The Guardian • Issue #2065


  • The Guardian
  • Issue #2065
Weasel Words heading


A British Labour Party shadow trade secretary has said that when Labour gets into power, they’ll get on really well with the Biden administration because both parties have “worker-centric” trade policies. Lucky workers! The British Labour Party, like the Australian Labor Party, just love being worker-centric, almost as much as they love getting into power and doing things the conservatives were about to do. Workers are important to them. That’s why the self-styled “worker centric” British Labour Party banned its MPs from attending picket lines during the train drivers strike.

Incentive (blunting)

The Australian tax system has been becoming less and less progressive for a long time, starting with Howard’s introduction of the GST, a tax which charges billionaires and the unemployed the same amounts on goods and services, and most recently in the Stage 3 tax cuts served up to us by a Labor government that give the most “tax relief” to people on over $200 thousand a year. We are well on the way to a flat tax system, but it’s never enough for some people. The Australian Financial Review has described what’s left of the progressive tax system as “incentive blunting,” which must explain all those wealthy people who don’t bother to go to work. Poor Australians have so much incentive that they’re starting to cut back on food.

High wage economy

This sounds like a very good thing indeed, and the Guardian – The Workers’ Weekly would applaud it as a goal – if it weren’t being weaselishly called for by AIG (Australian Industry Group)’s Innes Wilcox. He wants a “high wage economy,” and thinks that the way to get there is through lower taxes for industry. This would be more convincing if the AIG hadn’t spent its entire existence arguing against higher wages and the union power which could achieve higher wages.


This cute combination of “law” and “warfare” is meant to imply that somebody is using the law the wrong way. It’s a reasonable way to criticise legal cases which are just aimed at silencing legitimate criticism, but “lawfare” is weaselish when it is used to argue that the law just shouldn’t be used at all. What’s the wrong way? If you mount too many spurious legal cases, the courts can decide you’re a vexatious litigant and fine you, or bar you or something. Lawfare doesn’t mean that. It just means using the law in a way people don’t like.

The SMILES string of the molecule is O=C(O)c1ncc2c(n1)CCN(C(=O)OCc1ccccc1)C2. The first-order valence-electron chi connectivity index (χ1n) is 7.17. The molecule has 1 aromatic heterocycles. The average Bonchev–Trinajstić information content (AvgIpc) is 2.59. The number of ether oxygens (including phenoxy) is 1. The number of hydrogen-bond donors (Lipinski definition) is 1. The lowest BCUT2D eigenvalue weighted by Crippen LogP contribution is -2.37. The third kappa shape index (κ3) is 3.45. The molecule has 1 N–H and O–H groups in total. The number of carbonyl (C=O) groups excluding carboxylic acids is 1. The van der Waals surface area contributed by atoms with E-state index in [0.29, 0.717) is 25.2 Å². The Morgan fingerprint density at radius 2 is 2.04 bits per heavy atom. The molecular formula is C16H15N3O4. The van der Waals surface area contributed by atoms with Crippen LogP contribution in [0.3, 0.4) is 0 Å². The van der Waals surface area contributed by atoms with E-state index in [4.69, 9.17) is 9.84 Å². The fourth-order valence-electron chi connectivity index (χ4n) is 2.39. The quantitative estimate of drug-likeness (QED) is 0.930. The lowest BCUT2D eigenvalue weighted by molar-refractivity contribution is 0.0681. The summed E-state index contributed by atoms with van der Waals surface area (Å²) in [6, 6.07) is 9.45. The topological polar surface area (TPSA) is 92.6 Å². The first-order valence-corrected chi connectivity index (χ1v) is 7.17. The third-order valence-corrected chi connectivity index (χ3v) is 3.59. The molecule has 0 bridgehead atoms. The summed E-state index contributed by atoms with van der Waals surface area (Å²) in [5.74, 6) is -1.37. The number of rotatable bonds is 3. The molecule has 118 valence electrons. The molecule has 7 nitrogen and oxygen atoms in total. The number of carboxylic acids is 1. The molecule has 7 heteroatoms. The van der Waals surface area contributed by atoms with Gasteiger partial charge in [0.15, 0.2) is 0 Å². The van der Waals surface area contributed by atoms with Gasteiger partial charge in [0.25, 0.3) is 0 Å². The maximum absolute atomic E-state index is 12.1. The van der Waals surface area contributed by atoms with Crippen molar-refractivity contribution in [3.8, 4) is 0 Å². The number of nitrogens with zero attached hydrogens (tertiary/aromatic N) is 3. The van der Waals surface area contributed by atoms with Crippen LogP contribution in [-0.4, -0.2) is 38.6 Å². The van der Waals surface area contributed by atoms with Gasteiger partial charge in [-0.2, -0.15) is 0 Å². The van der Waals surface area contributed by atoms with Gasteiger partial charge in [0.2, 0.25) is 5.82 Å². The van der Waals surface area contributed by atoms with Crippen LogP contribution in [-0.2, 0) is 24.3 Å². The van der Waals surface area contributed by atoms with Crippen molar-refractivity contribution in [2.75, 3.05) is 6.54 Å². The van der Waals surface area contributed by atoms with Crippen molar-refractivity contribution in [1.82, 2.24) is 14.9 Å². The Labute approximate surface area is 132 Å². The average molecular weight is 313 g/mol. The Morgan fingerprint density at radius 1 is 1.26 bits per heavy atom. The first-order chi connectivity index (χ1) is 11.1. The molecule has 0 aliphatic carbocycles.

Transactional relationships

Transactional is a bad way for a relationship to be, right? It’s creepy to give your friends something and expect to get something back, isn’t it? Certainly we’d be upset if our mates started giving us receipts and bills every time we shouted them a beer, although if you think about it for a moment, we all want something back, so perhaps all relationships are “transactional” in some sense.

Pat Conroy, our Minister for International Development and the Pacific has said that Australia will not engage in “aid for transactional relationships,” when it comes to foreign aid to Pacific Island countries. We hope he’s run this pretend altruism past Foreign Minister Penny Wong, who has said “Australia is using all elements of our national power to advance our interests.” That sounds more than a little transactional.

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